The University's policies on academic dishonesty are set forth in the student code of conduct here.

Optional resources


Note: The blue squares in the "#" column below indicate Tuesdays.
UDCapture link

# Date Topic Details Readings Links/Lab
1 Feb. 12 Welcome Course details; IDE overview; Hello, Java ZJ 1.2-1.3, 1.5, 1.10, 16.1 slides: intro to course

Lab #0: Math, formatting, branching (Feb. 13)
lab slides

2 Feb. 14 Basic variables, input/output Basic input, output; Scanner and Math class, expressions, formatting for printing; naming, formatting, commenting styles ZJ 1.4, 1.11, 2.2-2.7, 4.1, 4.2, 16.3 slides: variables, IO, math, logic
3 Feb. 19 Variables, expressions, branching Data types, constants, type conversions; if/else, switch, comparisons ZJ 2.6, 4.3-4.5, 4.7-4.8, 5-5.6, 5.11-5.13

slides: branching, style, type conversions
Lab #1: More math, basic loops (Feb. 20)

4 Feb. 21 Loops, arrays, randomness while, for (single and nested); break, continue ZJ 6-6.6, 6.8-6.9, 4.9 slides: more control, enums, loops

slides: arrays

5 Feb. 26

Register/add deadline Feb. 25

Classes, Swing graphics Fields, methods, constructors, overloading, overriding, intro to access; graphics class: shapes, color, text; programming tips and API lookup Making windows in Swing, Java 2D API Lab #2: Basic arrays and graphics (Feb. 27)

slides: classes, Swing graphics

6 Feb. 28 Objects/methods/classes Inheritance, more about public/private, accessors/mutators, this, static ZJ 3-3.5, 9.2-9.4, 10.3 slides
7 Mar. 5 Objects/methods/classes Primitive wrapper classes; polymorphism ZJ 2.10, 3.7, 9.5-9.6, 9.11 Lab #3: Game of Life (Mar. 6)
lab slides
8 Mar. 7 Objects/methods/classes Interfaces, more about Swing for lab #3 ZJ 10.1-10.5, 11.1-11.2, 11.4, 11.6 slides

9 Mar. 12 ArrayList, Comparable vs. Comparator ZJ 5.7-5.10, 16.4, Object ordering slides
Lab #4: Array lists (Mar. 13)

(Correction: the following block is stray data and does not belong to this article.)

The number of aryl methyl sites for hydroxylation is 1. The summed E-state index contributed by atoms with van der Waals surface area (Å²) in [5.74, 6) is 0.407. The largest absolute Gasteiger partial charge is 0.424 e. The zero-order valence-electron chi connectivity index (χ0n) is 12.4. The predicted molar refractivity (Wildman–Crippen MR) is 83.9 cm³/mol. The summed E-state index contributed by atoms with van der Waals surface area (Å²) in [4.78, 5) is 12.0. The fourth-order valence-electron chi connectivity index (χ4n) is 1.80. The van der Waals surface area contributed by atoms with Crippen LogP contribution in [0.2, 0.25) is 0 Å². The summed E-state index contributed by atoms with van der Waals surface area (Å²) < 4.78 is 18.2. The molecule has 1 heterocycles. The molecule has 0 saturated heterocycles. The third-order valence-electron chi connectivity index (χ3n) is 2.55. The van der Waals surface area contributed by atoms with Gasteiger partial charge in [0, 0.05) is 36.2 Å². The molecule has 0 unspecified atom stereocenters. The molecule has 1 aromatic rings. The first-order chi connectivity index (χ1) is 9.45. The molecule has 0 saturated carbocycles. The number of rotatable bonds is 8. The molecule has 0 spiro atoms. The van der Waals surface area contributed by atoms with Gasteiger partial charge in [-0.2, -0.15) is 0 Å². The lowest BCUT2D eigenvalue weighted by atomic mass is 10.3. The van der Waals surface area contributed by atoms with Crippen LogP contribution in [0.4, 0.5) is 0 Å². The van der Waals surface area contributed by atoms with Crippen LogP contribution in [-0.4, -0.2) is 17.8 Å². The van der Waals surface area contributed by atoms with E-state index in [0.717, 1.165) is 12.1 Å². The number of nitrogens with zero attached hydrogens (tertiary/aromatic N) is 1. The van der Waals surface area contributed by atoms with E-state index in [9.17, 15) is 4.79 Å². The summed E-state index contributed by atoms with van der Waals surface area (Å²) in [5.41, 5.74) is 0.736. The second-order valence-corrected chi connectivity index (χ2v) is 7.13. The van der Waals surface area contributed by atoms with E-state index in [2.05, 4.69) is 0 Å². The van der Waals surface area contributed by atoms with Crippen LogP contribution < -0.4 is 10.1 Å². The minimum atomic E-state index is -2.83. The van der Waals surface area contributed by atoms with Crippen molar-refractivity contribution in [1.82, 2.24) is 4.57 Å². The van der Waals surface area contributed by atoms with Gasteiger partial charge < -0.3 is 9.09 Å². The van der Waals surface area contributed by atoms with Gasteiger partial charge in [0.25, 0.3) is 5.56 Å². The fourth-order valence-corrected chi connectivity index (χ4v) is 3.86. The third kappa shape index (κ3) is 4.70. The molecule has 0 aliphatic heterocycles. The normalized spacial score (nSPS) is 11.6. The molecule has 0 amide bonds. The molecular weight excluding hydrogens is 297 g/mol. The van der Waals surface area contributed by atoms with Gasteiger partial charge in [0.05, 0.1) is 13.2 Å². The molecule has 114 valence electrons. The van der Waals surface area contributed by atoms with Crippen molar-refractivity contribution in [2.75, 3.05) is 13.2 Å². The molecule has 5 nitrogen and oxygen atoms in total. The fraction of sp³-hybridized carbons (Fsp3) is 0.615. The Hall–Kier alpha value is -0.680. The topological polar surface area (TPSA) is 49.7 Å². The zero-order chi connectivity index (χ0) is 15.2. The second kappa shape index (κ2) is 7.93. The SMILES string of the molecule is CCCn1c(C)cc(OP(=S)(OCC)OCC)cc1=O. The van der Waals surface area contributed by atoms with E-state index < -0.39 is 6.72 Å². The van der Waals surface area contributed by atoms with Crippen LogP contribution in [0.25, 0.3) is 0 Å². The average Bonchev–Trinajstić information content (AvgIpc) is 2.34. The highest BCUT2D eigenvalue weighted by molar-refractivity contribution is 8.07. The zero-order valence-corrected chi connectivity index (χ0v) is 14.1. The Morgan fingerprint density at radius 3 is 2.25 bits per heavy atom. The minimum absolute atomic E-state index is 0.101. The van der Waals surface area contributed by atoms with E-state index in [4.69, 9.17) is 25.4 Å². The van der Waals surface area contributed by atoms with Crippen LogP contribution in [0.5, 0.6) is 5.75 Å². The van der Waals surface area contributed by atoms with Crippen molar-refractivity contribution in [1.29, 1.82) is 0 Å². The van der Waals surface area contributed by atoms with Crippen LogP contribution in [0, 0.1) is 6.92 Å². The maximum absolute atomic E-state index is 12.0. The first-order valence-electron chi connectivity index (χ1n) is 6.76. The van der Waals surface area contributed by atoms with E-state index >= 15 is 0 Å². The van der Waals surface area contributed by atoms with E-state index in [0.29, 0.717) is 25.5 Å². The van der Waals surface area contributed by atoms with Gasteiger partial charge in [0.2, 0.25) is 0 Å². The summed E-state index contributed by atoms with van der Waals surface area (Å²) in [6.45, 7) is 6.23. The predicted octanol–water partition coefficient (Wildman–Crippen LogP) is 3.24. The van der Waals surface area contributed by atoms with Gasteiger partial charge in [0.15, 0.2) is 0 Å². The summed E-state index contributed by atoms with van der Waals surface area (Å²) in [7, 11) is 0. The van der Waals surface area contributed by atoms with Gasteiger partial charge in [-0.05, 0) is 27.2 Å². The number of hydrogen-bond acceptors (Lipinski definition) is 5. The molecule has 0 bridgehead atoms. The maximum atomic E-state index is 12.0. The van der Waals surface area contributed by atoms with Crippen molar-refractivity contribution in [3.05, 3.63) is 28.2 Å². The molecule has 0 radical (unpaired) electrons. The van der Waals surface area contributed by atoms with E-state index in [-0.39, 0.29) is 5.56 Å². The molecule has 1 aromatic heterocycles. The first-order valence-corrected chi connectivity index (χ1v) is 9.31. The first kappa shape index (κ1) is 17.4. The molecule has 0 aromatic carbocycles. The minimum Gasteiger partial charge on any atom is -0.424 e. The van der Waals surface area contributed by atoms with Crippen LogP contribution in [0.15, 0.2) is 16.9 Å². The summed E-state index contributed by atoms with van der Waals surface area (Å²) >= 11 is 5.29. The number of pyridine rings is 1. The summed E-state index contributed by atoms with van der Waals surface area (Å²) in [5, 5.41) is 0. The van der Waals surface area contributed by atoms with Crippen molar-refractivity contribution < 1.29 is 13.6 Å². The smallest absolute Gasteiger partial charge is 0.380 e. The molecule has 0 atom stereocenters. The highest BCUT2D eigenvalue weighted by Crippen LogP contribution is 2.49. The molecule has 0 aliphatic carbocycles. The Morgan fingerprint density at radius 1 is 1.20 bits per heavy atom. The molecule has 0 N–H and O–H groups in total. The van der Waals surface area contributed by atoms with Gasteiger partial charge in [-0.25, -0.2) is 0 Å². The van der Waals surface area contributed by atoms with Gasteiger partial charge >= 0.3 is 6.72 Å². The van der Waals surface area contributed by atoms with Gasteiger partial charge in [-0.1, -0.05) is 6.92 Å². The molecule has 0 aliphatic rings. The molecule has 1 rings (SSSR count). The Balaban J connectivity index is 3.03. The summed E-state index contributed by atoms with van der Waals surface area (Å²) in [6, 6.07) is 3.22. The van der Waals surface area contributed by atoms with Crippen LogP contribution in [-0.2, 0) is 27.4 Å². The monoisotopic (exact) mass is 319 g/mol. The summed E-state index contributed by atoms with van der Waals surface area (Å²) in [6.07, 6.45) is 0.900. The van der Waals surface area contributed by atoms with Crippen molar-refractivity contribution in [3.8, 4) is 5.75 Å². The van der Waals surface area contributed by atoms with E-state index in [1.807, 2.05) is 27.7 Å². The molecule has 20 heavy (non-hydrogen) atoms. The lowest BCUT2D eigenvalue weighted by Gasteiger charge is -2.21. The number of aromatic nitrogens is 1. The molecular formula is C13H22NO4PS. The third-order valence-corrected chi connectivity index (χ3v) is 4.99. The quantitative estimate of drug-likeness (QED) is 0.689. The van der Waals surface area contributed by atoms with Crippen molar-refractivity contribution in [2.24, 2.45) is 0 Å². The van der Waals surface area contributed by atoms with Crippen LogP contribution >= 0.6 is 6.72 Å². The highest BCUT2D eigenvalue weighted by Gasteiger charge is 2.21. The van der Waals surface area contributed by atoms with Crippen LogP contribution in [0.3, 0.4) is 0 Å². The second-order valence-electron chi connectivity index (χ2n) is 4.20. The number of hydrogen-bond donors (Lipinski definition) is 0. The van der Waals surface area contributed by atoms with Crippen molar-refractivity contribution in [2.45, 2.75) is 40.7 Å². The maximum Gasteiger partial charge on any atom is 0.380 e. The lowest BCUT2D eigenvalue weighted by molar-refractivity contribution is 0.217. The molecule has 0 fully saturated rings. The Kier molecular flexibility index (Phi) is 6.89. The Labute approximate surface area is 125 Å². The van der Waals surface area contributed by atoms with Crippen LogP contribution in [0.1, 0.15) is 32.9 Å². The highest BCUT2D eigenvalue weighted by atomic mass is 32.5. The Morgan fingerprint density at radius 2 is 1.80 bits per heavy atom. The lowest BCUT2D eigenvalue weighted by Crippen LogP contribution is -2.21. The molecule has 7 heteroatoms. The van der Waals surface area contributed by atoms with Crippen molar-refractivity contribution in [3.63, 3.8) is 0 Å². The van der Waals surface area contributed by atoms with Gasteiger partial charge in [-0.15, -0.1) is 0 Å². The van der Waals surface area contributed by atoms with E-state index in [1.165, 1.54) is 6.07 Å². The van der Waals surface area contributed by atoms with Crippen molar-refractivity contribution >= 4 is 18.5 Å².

10 Mar. 14 Generics, collections Generic methods, classes; Collection vs. Collections; Set interface Collection interface
ZJ 7-7.9, 9.7, 9.8, 9.11, 11.5
11 Mar. 19 Maps Keys, values, Collection views slides

Lab #5: In-lab programming quiz (Mar. 20)

12 Mar. 21 Exceptions Throwing/catching ZJ 17-17.3, Exceptions slides

Student solutions to leastCommon() exercise

13 Mar. 26 Midterm review NO LAB Mar. 27 -- Activity completion deadline!

Partial sample midterm

14 Mar. 28 MIDTERM
Spring break
Spring break
15 Apr. 9 Finish exceptions; start streams NO LAB Apr. 10
16 Apr. 11 Streams and basic parsing ZJ 16.4-16.5, Regex documentation slides
17 Apr. 16
Withdraw deadline Monday, Apr. 15
Testing, error-handling Assertions, unit testing ZJ 3.6, 8.2 slides
Lab #6: Unit testing (Apr. 17)
Instructions for creating JUnit-compatible AS project
lab slides
18 Apr. 18 NO CLASS
Instructor away
19 Apr. 23 Android SDK; "Hello, world" app; running Creating an Android project, Running your app slides

Lab #7: Hello Android (Apr. 24)

20 Apr. 25 Android Layout, UI elements, event handling, multiple activities Building a simple UI, multiple activities slides
basic MyViewZoo (need to add dimens resource following Solution 4 here)
21 Apr. 30 Android More multiple activities, basic graphics, touch Canvas and drawables slides
advanced MyViewZoo, SimpleDraw
Lab #8: Android activities (May 1)
22 May 2 Android Graphics animation, sound; project explanation slides


23 May 7 Android Sensors, cameras, faces Intents and Intent Filters

LAB on May 8 is for project help only

24 May 9 Dates and times; Project help (in class) Dates and times slides
Project milestone due May 10
25 May 14 Final review LAB on May 15 for project help only
2015 final exam
Work on project
Project due May 17
May 24, 1-3 pm FINAL EXAM